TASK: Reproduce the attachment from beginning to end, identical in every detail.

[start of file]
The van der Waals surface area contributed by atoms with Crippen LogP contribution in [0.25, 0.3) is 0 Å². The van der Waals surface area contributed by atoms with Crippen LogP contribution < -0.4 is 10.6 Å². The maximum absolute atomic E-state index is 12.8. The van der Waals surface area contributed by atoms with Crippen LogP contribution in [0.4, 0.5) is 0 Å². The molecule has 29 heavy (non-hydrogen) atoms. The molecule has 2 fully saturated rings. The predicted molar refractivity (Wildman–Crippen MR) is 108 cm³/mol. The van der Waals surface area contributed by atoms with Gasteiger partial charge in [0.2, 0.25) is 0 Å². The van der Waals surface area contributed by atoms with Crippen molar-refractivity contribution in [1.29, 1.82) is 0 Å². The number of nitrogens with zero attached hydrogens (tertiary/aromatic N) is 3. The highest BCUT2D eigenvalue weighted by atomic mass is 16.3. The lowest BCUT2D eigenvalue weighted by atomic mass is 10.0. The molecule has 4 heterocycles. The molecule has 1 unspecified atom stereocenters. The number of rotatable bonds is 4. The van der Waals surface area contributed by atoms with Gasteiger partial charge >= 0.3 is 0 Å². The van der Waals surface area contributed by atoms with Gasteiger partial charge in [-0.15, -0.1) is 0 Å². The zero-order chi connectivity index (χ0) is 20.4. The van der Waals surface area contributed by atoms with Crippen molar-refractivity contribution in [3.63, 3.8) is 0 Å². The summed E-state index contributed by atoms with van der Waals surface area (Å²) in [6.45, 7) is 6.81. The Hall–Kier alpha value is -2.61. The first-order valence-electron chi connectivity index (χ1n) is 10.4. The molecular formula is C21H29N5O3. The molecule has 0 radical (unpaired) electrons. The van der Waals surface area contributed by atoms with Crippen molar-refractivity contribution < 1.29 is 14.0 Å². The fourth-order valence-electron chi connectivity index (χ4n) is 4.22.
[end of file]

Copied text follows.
The van der Waals surface area contributed by atoms with Crippen LogP contribution in [0.25, 0.3) is 0 Å². The van der Waals surface area contributed by atoms with Crippen LogP contribution < -0.4 is 10.6 Å². The maximum absolute atomic E-state index is 12.8. The van der Waals surface area contributed by atoms with Crippen LogP contribution in [0.4, 0.5) is 0 Å². The molecule has 29 heavy (non-hydrogen) atoms. The molecule has 2 fully saturated rings. The predicted molar refractivity (Wildman–Crippen MR) is 108 cm³/mol. The van der Waals surface area contributed by atoms with Gasteiger partial charge in [0.2, 0.25) is 0 Å². The van der Waals surface area contributed by atoms with Crippen molar-refractivity contribution in [1.29, 1.82) is 0 Å². The number of nitrogens with zero attached hydrogens (tertiary/aromatic N) is 3. The highest BCUT2D eigenvalue weighted by atomic mass is 16.3. The lowest BCUT2D eigenvalue weighted by atomic mass is 10.0. The molecule has 4 heterocycles. The molecule has 1 unspecified atom stereocenters. The number of rotatable bonds is 4. The van der Waals surface area contributed by atoms with Gasteiger partial charge >= 0.3 is 0 Å². The van der Waals surface area contributed by atoms with Gasteiger partial charge in [-0.15, -0.1) is 0 Å². The zero-order chi connectivity index (χ0) is 20.4. The van der Waals surface area contributed by atoms with Crippen molar-refractivity contribution in [3.63, 3.8) is 0 Å². The summed E-state index contributed by atoms with van der Waals surface area (Å²) in [6.45, 7) is 6.81. The Hall–Kier alpha value is -2.61. The first-order valence-electron chi connectivity index (χ1n) is 10.4. The molecular formula is C21H29N5O3. The molecule has 0 radical (unpaired) electrons. The van der Waals surface area contributed by atoms with Crippen molar-refractivity contribution < 1.29 is 14.0 Å². The fourth-order valence-electron chi connectivity index (χ4n) is 4.22.